Congressman James Langevin said Friday that he’s working to bring legislation to the House floor that would delay higher flood insurance premiums for four years.
“It has my attention and the attention of my colleagues,” Langevin said of the Biggert-Waters Flood Insurance Reform Act.
The act that took affect last July phases out federal subsides of the flood insurance program. As a result, homeowners with subsidized policies are seeing premium increases that Rhode Island realtors report have adversely impacted the market and have some people questioning whether they can afford to keep their homes.
“I know my constituents are feeling pain,” Langevin said.
The congressman said that if nothing is done, the legislation, which he and the rest of the Rhode Island Congressional delegation voted for, would adversely affect neighborhoods. The Biggert-Waters Flood Insurance Reform Act addresses the $24 billion flood insurance program debt by eliminating government subsides. Now, however, homeowners with flood insurance are realizing the impact of the program.
“If we don’t do something, it’s going to alter the neighborhoods,” Langevin said.
In Warwick, 1,871 homeowners have flood insurance policies. Of that number, about 40 percent are subsidized. Flood insurance is required for mortgaged homes within a flood zone that is determined by maps drawn by the Federal Emergency Management Agency. The risk that a property is subject to affects the premium, and is determined by the flood zone and its elevation above the base flood level.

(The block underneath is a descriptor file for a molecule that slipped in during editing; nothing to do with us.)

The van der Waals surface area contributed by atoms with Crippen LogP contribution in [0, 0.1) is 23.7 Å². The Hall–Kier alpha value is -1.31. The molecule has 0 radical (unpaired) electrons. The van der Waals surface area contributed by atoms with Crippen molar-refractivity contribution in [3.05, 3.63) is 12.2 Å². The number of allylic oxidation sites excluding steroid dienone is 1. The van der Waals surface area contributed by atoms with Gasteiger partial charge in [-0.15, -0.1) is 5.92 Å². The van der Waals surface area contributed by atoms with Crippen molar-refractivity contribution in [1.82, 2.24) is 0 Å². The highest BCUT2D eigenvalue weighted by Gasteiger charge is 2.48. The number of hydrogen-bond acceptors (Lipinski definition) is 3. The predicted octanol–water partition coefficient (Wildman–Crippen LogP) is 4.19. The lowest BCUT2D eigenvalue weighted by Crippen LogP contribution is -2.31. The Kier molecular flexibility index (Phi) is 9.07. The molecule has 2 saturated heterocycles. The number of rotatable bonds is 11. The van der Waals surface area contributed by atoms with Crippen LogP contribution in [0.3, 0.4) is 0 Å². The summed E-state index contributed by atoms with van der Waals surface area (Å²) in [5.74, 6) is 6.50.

In Conimicut, Oakland Beach, Riverview and other low lying coastline Warwick neighborhoods, some that have survived successive storms, including the 1938 hurricane, don’t meet today’s flood codes. Those homeowners are seeing dramatic increases in their premiums, with reports of a policy costing $4,500 escalating to $32,000 to cover $250,000 in damage.
Last month, the Senate majority approved the Homeowner Flood Insurance Affordability Act. The legislation includes an amendment introduced by Senator Jack Reed that calls for a study of voluntary community-based flood insurance programs.
“This kind of voluntary, community-based flood insurance plan could potentially give communities the option to purchase blanket policies for all properties in their communities or a portion of their communities,” according to a release from Reed’s office.
Langevin didn’t offer an opinion on Reed’s provision, but he is pushing for a bill to delay premium increases.
“We have to do the right thing,” he insisted.
But getting the bill to a floor vote in the House has proved challenging. Langevin said 185 Representatives have signed onto the bill, which is short of the 218 needed for a clear majority. He said, without that majority, the House leadership wouldn’t bring the bill up for a vote.
“I’m going to try to raise the volume to get the Speaker’s attention,” Langevin said.
If the bill reached the floor and gained approval, it is still unknown what will become of those people who have already lost subsidies and are paying higher premiums.
Would they get a refund? Will the difference be applied to future premiums?
Langevin didn’t have an answer.
“That would have to be taken up in conference,” he said.